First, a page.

Qualities sought in applicants
Public health medicine differs from many other disciplines in important ways
it is a discipline of methods as well as knowledge
practitioners need a very broad knowledge of the health service, without being diverted or distracted by details. In short they need the ability to be able to see the bigger and more strategic picture and ability to ask the most pertinent questions
there is often a more overt political dimension to the work within public health medicine, both tactically and strategically
like GPs many of the skills needed to do the job are generic, transferable and personality dependent: to be able to communicate well, to summarise well, to sort the wheat from the chaff, to identify and prioritise soluble problems.
Skills being sought are therefore the ability to
learn quickly, to see the essentials of a situation, to master a brief, and to identify the soluble elements of important problems, and to develop skills that one may want to specialise in and trade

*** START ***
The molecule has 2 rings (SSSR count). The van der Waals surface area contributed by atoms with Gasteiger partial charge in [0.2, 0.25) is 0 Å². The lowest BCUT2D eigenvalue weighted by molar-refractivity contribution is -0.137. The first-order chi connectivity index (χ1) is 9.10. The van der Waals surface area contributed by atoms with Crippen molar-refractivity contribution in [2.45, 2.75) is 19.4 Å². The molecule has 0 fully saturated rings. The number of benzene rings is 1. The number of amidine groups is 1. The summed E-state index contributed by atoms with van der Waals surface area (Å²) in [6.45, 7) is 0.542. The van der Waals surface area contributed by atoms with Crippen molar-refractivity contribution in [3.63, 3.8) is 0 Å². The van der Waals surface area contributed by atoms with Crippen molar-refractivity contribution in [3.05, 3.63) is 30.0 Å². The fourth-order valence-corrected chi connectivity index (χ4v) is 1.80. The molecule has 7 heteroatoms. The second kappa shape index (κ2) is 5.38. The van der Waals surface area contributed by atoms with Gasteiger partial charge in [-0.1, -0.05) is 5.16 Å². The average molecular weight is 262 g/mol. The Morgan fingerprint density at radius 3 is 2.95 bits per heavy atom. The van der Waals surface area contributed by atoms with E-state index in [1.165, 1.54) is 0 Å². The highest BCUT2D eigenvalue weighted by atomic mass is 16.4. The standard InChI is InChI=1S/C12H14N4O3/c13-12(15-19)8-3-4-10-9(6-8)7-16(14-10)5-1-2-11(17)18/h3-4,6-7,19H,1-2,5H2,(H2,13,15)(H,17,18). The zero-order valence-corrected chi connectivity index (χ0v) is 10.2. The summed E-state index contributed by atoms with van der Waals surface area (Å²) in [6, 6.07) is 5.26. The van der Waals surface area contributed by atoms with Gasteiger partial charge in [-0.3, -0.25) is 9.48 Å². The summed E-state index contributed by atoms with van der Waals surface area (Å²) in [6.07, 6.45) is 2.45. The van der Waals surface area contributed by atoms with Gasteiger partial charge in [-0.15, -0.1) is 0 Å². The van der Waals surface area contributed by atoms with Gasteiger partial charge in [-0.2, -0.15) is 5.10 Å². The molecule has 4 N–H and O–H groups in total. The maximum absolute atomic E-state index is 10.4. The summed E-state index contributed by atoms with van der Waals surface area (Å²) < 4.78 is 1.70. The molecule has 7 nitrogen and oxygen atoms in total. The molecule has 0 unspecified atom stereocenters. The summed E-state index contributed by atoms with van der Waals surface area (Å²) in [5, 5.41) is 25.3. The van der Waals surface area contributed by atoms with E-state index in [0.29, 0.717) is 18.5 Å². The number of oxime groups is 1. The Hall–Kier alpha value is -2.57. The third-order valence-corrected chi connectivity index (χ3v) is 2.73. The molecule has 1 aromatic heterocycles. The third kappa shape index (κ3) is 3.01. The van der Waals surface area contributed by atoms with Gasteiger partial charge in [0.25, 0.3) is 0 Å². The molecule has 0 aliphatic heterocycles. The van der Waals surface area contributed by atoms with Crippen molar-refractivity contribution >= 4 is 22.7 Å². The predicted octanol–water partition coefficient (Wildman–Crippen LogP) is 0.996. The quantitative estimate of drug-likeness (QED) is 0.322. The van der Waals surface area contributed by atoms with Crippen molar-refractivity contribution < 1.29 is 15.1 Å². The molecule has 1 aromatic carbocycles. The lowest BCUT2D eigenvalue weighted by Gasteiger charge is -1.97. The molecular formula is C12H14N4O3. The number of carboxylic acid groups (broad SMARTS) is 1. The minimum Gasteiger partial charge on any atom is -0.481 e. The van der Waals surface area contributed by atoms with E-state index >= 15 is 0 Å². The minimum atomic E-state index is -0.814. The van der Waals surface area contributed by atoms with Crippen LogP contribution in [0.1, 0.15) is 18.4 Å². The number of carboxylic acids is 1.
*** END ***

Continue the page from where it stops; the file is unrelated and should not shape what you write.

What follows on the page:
think broadly, laterally, innovatively, quickly and sensibly
be a clear, sensitive, diplomatic, and courteous communicator and presenter
to manage and sort problems/opportunities and the related PROCESS (in terms of identifying, clarifying, refining, framing, and solving problems). In addition you will need:
the determination to be persistent, assertive, confident, competentÑthat is, a finisher
the motivation to be self starting, survive without a dependence on excessive guidance, a proactive desire to change things (a missionary/scientist blend) and a passion to change things thoughtfully.
Why choose it?